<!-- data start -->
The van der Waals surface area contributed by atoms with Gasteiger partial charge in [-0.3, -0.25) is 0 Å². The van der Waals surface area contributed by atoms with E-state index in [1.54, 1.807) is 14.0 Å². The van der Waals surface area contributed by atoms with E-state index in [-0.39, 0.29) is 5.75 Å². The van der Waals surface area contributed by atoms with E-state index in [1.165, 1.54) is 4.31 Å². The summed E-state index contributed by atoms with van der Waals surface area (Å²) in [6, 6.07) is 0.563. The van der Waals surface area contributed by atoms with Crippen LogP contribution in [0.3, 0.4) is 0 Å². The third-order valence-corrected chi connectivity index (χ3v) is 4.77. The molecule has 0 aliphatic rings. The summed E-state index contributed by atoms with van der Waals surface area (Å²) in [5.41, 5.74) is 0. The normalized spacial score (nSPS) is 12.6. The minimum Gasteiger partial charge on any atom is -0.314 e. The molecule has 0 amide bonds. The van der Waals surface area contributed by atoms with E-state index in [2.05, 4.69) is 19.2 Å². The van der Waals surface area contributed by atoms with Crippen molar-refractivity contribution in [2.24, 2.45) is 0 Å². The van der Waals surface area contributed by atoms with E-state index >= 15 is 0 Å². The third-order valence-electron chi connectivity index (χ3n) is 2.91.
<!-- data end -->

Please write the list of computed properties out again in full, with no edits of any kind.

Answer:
The van der Waals surface area contributed by atoms with Gasteiger partial charge in [-0.3, -0.25) is 0 Å². The van der Waals surface area contributed by atoms with E-state index in [1.54, 1.807) is 14.0 Å². The van der Waals surface area contributed by atoms with E-state index in [-0.39, 0.29) is 5.75 Å². The van der Waals surface area contributed by atoms with E-state index in [1.165, 1.54) is 4.31 Å². The summed E-state index contributed by atoms with van der Waals surface area (Å²) in [6, 6.07) is 0.563. The van der Waals surface area contributed by atoms with Crippen LogP contribution in [0.3, 0.4) is 0 Å². The third-order valence-corrected chi connectivity index (χ3v) is 4.77. The molecule has 0 aliphatic rings. The summed E-state index contributed by atoms with van der Waals surface area (Å²) in [5.41, 5.74) is 0. The normalized spacial score (nSPS) is 12.6. The minimum Gasteiger partial charge on any atom is -0.314 e. The molecule has 0 amide bonds. The van der Waals surface area contributed by atoms with E-state index in [2.05, 4.69) is 19.2 Å². The van der Waals surface area contributed by atoms with Crippen molar-refractivity contribution in [2.24, 2.45) is 0 Å². The van der Waals surface area contributed by atoms with E-state index >= 15 is 0 Å². The third-order valence-electron chi connectivity index (χ3n) is 2.91.